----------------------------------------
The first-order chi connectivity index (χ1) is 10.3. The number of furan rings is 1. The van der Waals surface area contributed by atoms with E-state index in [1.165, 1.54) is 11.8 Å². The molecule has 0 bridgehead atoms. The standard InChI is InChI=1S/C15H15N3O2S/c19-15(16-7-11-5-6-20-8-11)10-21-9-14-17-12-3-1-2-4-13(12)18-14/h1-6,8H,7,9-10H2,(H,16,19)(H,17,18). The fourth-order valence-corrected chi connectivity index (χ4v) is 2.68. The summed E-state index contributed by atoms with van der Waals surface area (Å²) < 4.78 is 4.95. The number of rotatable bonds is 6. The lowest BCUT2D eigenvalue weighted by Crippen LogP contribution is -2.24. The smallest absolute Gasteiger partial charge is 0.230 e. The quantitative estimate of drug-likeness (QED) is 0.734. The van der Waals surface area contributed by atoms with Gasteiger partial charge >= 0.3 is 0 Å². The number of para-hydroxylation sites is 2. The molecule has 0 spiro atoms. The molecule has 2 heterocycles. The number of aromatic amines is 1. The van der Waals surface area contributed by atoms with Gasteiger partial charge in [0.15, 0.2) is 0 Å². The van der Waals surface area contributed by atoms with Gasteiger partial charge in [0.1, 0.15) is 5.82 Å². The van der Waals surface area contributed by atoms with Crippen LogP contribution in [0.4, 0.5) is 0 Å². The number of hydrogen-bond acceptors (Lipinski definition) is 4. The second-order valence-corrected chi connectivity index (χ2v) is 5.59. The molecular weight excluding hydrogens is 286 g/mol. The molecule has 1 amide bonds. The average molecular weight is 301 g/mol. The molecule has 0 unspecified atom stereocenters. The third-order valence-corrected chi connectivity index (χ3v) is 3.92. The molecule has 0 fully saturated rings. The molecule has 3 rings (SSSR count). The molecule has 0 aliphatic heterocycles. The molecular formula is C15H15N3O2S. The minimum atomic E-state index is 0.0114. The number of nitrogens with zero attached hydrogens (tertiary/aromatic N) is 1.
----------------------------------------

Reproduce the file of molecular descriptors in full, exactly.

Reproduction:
The first-order chi connectivity index (χ1) is 10.3. The number of furan rings is 1. The van der Waals surface area contributed by atoms with E-state index in [1.165, 1.54) is 11.8 Å². The molecule has 0 bridgehead atoms. The standard InChI is InChI=1S/C15H15N3O2S/c19-15(16-7-11-5-6-20-8-11)10-21-9-14-17-12-3-1-2-4-13(12)18-14/h1-6,8H,7,9-10H2,(H,16,19)(H,17,18). The fourth-order valence-corrected chi connectivity index (χ4v) is 2.68. The summed E-state index contributed by atoms with van der Waals surface area (Å²) < 4.78 is 4.95. The number of rotatable bonds is 6. The lowest BCUT2D eigenvalue weighted by Crippen LogP contribution is -2.24. The smallest absolute Gasteiger partial charge is 0.230 e. The quantitative estimate of drug-likeness (QED) is 0.734. The van der Waals surface area contributed by atoms with Gasteiger partial charge >= 0.3 is 0 Å². The number of para-hydroxylation sites is 2. The molecule has 0 spiro atoms. The molecule has 2 heterocycles. The number of aromatic amines is 1. The van der Waals surface area contributed by atoms with Gasteiger partial charge in [0.15, 0.2) is 0 Å². The van der Waals surface area contributed by atoms with Gasteiger partial charge in [0.1, 0.15) is 5.82 Å². The van der Waals surface area contributed by atoms with Crippen LogP contribution in [0.4, 0.5) is 0 Å². The number of hydrogen-bond acceptors (Lipinski definition) is 4. The second-order valence-corrected chi connectivity index (χ2v) is 5.59. The molecular weight excluding hydrogens is 286 g/mol. The molecule has 1 amide bonds. The average molecular weight is 301 g/mol. The molecule has 0 unspecified atom stereocenters. The third-order valence-corrected chi connectivity index (χ3v) is 3.92. The molecule has 0 fully saturated rings. The molecule has 3 rings (SSSR count). The molecule has 0 aliphatic heterocycles. The molecular formula is C15H15N3O2S. The minimum atomic E-state index is 0.0114. The number of nitrogens with zero attached hydrogens (tertiary/aromatic N) is 1.